The Daring Leading Player on the Flying Trapeze: Diane Paulus Takes Pippin to the Circus

Expect acrobatics

Diane Paulus at a 'Pippin' rehearsal. (Photo by Joan Marcus)

Diane Paulus at a ‘Pippin’ rehearsal. (Photo by Joan Marcus)

Seeking her next show, Boston-based director Diane Paulus, who has been making a name for herself reimagining classic American musicals, ran through her mental catalog of the musicals she loved. After she did her revival of Hair in 2011, she said, “Pippin was always at the top of the list.” It went on the back burner for a few years while she directed The Gershwins’ Porgy and Bess, which ended its Broadway run in 2012. “It gave me time to think about the physical production I wanted for Pippin,” she said. “I knew a revival would really need to have a physical vocabulary that touched the Fosse style but then also took it to a new place.” That new place, as audiences will discover when the show opens on April 25 at the Music Box Theatre, is the circus.

Roger O. Hirson’s 1972 book had Pippin, Charlemagne’s firstborn, fall in with a traveling troupe of actors. It was, Ms. Paulus pointed out, “rooted in commedia dell’arte style and, of course, Bob Fosse’s signature dance style, which defined that production. But I said, ‘Who are these players? Who is this troupe that mysteriously comes to town, sets up shop and seduces Pippin—and the audience—into taking this journey of self-discovery?’”

That thinking led her to the idea of a traveling circus. In the meantime, she had been trying to work out a project to do with Les 7 doigts de la main, an acrobatic troupe in Montreal. “When I finally connected the dots between them and Pippin and Fosse, the lightbulb went off.”

The toughest part of the production, she said, was combining the Fosse moves with the acrobatics—but it’s also been the most rewarding. “It’s such detailed, physical work, and both have to be meticulous. Acrobats are jumping and flipping and landing inches away from dancers. To make them feel integrated was the real trick, but now that we’ve kinda cracked it and found the way to blend too, it is, for me, a genuine joy.”

Pushing the Pippin envelope even further, Ms. Paulus cast a woman as Leading Player, the part that Ben Vereen took for a star-making, Tony-winning spin in 1973. She had asked the show’s composer, Stephen Schwartz, who this character was. “Anybody different from Pippin,” she remembers him telling her. “The Leading Player is meant to represent The Other—the other thing that Pippin has never experienced.”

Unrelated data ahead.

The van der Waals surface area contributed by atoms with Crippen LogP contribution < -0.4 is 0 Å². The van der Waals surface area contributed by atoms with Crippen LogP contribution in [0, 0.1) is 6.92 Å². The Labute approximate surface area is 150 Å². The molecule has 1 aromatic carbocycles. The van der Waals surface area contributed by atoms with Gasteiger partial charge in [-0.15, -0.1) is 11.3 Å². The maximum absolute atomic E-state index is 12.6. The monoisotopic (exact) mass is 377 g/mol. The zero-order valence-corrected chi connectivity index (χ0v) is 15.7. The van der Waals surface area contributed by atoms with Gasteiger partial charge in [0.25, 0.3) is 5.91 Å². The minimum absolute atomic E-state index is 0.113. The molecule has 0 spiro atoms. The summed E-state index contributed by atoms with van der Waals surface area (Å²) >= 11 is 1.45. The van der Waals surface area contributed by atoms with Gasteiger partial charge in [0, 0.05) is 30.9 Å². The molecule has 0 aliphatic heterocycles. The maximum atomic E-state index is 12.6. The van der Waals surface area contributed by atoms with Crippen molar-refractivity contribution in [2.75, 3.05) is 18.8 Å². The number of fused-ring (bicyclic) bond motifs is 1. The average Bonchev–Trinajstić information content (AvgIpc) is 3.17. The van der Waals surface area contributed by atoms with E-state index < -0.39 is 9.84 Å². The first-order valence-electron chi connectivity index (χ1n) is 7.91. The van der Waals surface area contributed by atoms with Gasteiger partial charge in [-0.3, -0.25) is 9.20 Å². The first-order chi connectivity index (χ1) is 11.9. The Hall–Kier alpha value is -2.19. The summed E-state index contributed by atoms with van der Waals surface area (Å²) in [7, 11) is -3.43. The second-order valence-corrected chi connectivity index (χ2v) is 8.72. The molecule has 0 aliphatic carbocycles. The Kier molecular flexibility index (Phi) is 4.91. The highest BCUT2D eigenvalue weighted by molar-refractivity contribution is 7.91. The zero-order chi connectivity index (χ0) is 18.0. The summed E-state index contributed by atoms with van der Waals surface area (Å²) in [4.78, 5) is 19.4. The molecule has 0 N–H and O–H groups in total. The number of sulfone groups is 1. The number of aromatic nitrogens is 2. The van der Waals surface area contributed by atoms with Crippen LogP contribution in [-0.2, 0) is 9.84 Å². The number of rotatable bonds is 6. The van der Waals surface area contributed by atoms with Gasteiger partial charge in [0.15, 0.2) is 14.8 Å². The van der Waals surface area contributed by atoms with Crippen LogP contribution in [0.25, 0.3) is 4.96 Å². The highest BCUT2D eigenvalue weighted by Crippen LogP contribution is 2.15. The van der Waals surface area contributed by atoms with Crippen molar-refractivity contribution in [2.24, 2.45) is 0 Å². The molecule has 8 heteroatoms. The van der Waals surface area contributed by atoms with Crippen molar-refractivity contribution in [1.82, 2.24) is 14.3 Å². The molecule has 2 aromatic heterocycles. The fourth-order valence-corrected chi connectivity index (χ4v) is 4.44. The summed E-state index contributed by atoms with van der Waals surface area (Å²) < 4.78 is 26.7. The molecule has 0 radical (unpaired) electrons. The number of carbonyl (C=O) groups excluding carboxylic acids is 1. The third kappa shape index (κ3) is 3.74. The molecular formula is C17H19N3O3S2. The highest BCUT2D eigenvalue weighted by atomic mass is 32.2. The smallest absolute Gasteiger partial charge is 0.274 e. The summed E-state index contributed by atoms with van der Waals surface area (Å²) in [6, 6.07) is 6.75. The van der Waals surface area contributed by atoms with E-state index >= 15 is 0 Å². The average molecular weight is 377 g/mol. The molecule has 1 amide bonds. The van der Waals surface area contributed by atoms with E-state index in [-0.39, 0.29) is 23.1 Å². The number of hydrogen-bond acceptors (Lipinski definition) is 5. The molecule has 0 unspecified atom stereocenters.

So she cast Patina Miller, who was fresh out of her nun’s habit from Sister Act. Only later did she learn that Ms. Miller has a gymnast past, which proved helpful.

Even so, Ms. Miller, who is on a trapeze for part of the show, had to deal with her vertigo. “I’m thinking to myself,” she told The Observer, “‘They don’t know I’m scared of heights. I’ll fake my way through.’ And I did.”

Heights are no problem for the show’s Pippin, however. Matthew James Thomas logged flying time as an alternate Peter Parker in Spider-Man. “I can move and dance, but I wouldn’t call myself an acrobat,” he said. “Not like these guys. But I do like physical shows and I do like doing the daring stunts.”

Berthe, Pippin’s raunchy grandma, was a tough role to fill. In 1972, it was the final role of Irene Ryan (Granny on The Beverly Hillbillies)—and a great one to ride out on, complete with the show-stopping “No Time at All.” (If memory serves, she came “down in one” for her big scene, delivered the goods and left to rapturous applause and a Tony nomination.)

Andrea Martin, as usual, comes on like Andrea-concentrate as Berthe, filling a small role with maximum effect. “I think every good actor does that,” she reasoned. “I can’t not do that. I can’t not commit 100 percent, no matter what it is. I guess it’s just my nature.” She does her big number airborne, twirling like a baton.